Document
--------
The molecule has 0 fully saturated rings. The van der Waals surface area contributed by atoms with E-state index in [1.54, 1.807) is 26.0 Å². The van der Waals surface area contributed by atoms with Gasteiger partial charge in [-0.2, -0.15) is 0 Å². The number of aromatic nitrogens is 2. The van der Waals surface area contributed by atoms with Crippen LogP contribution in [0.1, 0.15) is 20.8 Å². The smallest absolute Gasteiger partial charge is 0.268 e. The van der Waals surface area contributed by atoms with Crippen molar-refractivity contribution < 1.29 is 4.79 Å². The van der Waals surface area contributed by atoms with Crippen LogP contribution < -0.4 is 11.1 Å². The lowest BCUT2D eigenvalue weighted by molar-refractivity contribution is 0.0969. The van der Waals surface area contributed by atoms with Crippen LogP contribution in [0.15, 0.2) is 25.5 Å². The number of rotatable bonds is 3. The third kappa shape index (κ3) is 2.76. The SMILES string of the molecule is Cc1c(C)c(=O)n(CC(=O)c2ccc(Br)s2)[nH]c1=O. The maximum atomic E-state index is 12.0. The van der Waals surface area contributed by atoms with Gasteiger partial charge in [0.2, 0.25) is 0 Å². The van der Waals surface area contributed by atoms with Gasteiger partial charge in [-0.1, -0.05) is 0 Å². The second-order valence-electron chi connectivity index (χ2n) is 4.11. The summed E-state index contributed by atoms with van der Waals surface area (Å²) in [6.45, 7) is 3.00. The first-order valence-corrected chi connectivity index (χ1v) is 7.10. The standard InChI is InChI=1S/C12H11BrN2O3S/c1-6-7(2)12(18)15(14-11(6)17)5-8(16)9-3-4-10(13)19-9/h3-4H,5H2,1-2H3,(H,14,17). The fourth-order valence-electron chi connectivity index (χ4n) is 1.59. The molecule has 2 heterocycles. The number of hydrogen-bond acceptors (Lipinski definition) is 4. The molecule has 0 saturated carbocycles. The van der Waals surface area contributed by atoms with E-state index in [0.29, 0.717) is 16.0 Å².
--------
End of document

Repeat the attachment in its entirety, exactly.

The molecule has 0 fully saturated rings. The van der Waals surface area contributed by atoms with E-state index in [1.54, 1.807) is 26.0 Å². The van der Waals surface area contributed by atoms with Gasteiger partial charge in [-0.2, -0.15) is 0 Å². The number of aromatic nitrogens is 2. The van der Waals surface area contributed by atoms with Crippen LogP contribution in [0.1, 0.15) is 20.8 Å². The smallest absolute Gasteiger partial charge is 0.268 e. The van der Waals surface area contributed by atoms with Crippen molar-refractivity contribution < 1.29 is 4.79 Å². The van der Waals surface area contributed by atoms with Crippen LogP contribution < -0.4 is 11.1 Å². The lowest BCUT2D eigenvalue weighted by molar-refractivity contribution is 0.0969. The van der Waals surface area contributed by atoms with Crippen LogP contribution in [0.15, 0.2) is 25.5 Å². The number of rotatable bonds is 3. The third kappa shape index (κ3) is 2.76. The SMILES string of the molecule is Cc1c(C)c(=O)n(CC(=O)c2ccc(Br)s2)[nH]c1=O. The maximum atomic E-state index is 12.0. The van der Waals surface area contributed by atoms with Gasteiger partial charge in [0.2, 0.25) is 0 Å². The van der Waals surface area contributed by atoms with Gasteiger partial charge in [-0.1, -0.05) is 0 Å². The second-order valence-electron chi connectivity index (χ2n) is 4.11. The summed E-state index contributed by atoms with van der Waals surface area (Å²) in [6.45, 7) is 3.00. The first-order valence-corrected chi connectivity index (χ1v) is 7.10. The standard InChI is InChI=1S/C12H11BrN2O3S/c1-6-7(2)12(18)15(14-11(6)17)5-8(16)9-3-4-10(13)19-9/h3-4H,5H2,1-2H3,(H,14,17). The fourth-order valence-electron chi connectivity index (χ4n) is 1.59. The molecule has 2 heterocycles. The number of hydrogen-bond acceptors (Lipinski definition) is 4. The molecule has 0 saturated carbocycles. The van der Waals surface area contributed by atoms with E-state index in [0.29, 0.717) is 16.0 Å².